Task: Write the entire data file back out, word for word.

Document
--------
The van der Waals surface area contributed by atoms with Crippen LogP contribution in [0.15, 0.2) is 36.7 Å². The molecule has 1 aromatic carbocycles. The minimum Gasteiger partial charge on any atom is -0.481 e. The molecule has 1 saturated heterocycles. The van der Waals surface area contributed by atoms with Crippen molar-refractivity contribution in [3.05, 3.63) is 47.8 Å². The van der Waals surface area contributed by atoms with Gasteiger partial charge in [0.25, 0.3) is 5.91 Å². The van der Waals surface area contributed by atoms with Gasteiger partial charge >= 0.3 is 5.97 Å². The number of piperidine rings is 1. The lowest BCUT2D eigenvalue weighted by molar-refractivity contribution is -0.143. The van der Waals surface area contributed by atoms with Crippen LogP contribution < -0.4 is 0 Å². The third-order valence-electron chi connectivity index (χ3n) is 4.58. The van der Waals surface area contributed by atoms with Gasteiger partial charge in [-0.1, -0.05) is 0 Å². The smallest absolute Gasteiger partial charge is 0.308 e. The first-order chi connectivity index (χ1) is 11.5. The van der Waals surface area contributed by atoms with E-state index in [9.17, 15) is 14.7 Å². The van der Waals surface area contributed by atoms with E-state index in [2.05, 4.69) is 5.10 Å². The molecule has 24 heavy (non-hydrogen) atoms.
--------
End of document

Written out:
The van der Waals surface area contributed by atoms with Crippen LogP contribution in [0.15, 0.2) is 36.7 Å². The molecule has 1 aromatic carbocycles. The minimum Gasteiger partial charge on any atom is -0.481 e. The molecule has 1 saturated heterocycles. The van der Waals surface area contributed by atoms with Crippen molar-refractivity contribution in [3.05, 3.63) is 47.8 Å². The van der Waals surface area contributed by atoms with Gasteiger partial charge in [0.25, 0.3) is 5.91 Å². The van der Waals surface area contributed by atoms with Gasteiger partial charge >= 0.3 is 5.97 Å². The number of piperidine rings is 1. The lowest BCUT2D eigenvalue weighted by molar-refractivity contribution is -0.143. The van der Waals surface area contributed by atoms with Crippen LogP contribution < -0.4 is 0 Å². The third-order valence-electron chi connectivity index (χ3n) is 4.58. The van der Waals surface area contributed by atoms with Gasteiger partial charge in [-0.1, -0.05) is 0 Å². The smallest absolute Gasteiger partial charge is 0.308 e. The first-order chi connectivity index (χ1) is 11.5. The van der Waals surface area contributed by atoms with E-state index in [9.17, 15) is 14.7 Å². The van der Waals surface area contributed by atoms with E-state index in [2.05, 4.69) is 5.10 Å². The molecule has 24 heavy (non-hydrogen) atoms.